Police stand guard after the terrorist attack on London Bridge June 3, 2017. Reuters / Hannah McKay

Saturday in London, three terrorists killed seven people and injured forty-eight, running them over with a truck on the London Bridge and in a subsequent stabbing spree. Londoners fleeing the scene with Uber were hit with surge pricing, a surcharge on the ride share app implemented during peak usage.

Reacting negatively to Uber’s surge pricing, people pointed out that London taxi drivers rallied to provide free trips to evacuate people to safety. "London black cabs getting people home safe tonight often not charging. Whereas UBER have triggered a surge," one user wrote on social media.

Surge pricing, however, is automatic. According to Uber, the company turned off surge pricing around London Bridge as soon as they began hearing reports of the attack from the BBC. They eventually turned surge pricing off for all of central London around 11:40 p.m. Uber has also committed to refunding all ride fares from the terrorist-affected area in London.

READ: Uber’s Surge Pricing Tactic During London Bridge Terror Attack Ignites Social Media Outrage

Uber issued a statement about the incident Monday via their London general manager, Tom Elvidge:

"Our hearts go out to everybody affected by yet another horrific attack on our city. We'd like to thank all the drivers who helped tens of thousands of Londoners get home safely last night. As soon as we heard about the incident we immediately suspended dynamic pricing all around the area of the attacks - and shortly afterwards across the whole of central London - just as we did following the attacks in Manchester and Westminster. We are also ensuring all rides from around the affected area were free of charge. Our team is also working with the Metropolitan Police to help them get any footage from drivers who were in the area at the time."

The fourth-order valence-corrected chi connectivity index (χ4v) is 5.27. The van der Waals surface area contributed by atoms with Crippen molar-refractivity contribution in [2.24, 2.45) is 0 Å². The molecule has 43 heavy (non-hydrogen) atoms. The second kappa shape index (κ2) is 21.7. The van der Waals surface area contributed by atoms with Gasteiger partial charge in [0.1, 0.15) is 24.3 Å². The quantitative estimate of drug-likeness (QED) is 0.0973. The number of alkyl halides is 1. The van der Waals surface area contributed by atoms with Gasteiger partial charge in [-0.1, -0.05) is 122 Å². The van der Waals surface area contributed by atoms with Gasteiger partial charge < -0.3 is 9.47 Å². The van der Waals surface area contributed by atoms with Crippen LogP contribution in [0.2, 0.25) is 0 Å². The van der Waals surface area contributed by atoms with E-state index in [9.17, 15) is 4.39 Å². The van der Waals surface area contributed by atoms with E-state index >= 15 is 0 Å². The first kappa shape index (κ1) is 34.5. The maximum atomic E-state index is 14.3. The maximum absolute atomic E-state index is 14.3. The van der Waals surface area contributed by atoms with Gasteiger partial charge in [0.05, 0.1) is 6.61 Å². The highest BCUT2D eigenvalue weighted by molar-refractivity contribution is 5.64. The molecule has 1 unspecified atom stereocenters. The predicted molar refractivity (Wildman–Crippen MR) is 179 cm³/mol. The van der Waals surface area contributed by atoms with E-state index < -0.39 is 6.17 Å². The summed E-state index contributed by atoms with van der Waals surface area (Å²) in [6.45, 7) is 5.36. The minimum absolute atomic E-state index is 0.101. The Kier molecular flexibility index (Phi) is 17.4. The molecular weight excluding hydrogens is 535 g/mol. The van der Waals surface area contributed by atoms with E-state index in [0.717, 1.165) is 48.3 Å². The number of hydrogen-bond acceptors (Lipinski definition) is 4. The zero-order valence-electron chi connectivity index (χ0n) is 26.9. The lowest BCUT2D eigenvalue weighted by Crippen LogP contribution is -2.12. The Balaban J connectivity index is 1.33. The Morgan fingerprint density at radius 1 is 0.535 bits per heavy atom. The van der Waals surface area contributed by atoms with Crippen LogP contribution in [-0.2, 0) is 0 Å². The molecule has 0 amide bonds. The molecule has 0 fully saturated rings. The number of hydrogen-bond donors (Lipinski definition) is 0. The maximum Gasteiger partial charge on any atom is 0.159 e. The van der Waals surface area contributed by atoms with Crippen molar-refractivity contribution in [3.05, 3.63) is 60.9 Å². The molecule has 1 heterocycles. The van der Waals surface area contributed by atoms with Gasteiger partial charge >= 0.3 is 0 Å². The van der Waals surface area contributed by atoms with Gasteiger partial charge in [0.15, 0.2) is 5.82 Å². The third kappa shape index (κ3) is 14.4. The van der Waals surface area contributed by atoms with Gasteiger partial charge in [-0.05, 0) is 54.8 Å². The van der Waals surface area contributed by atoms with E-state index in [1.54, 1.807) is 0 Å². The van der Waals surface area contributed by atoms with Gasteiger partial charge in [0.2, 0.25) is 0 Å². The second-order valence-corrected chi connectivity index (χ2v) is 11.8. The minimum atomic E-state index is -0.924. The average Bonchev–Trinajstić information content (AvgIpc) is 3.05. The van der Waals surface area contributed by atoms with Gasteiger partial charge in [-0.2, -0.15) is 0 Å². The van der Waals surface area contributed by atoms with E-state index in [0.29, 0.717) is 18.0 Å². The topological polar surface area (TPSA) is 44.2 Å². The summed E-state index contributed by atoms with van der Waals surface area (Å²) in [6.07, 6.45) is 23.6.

The move to refund fares worked to assuage the anger of some riders, who took back to social media with gratitude.

"Just because people complain, doesn't mean it's a business problem," Eric Dezenhall, a crisis communications strategist and founder of Washington D.C.-based public relations firm Dezenhall Resources, told International Business Times in a phone interview Monday. "This is more operational than public relations. "

READ: London Bridge Terror Attack: Why Vehicles Are Becoming Common Weapons

Dezenhall said that he thinks the quickest way for Uber to address problems like this in the future is to neutralize surge pricing during an emergency as quickly as possible. The reaction time of Uber turning off surge pricing was a sticking point of many social media complaints.

Uber also announced that it would make a donation to British Red Cross matching the fares taken to and from the One Love Manchester Concert. The concert was a benefit to help the 22 victims killed in May in an ISIS-linked suicide bombing outside of an Ariana Grande Concert in Manchester, England.


© Copyright IBTimes 2022. All rights reserved.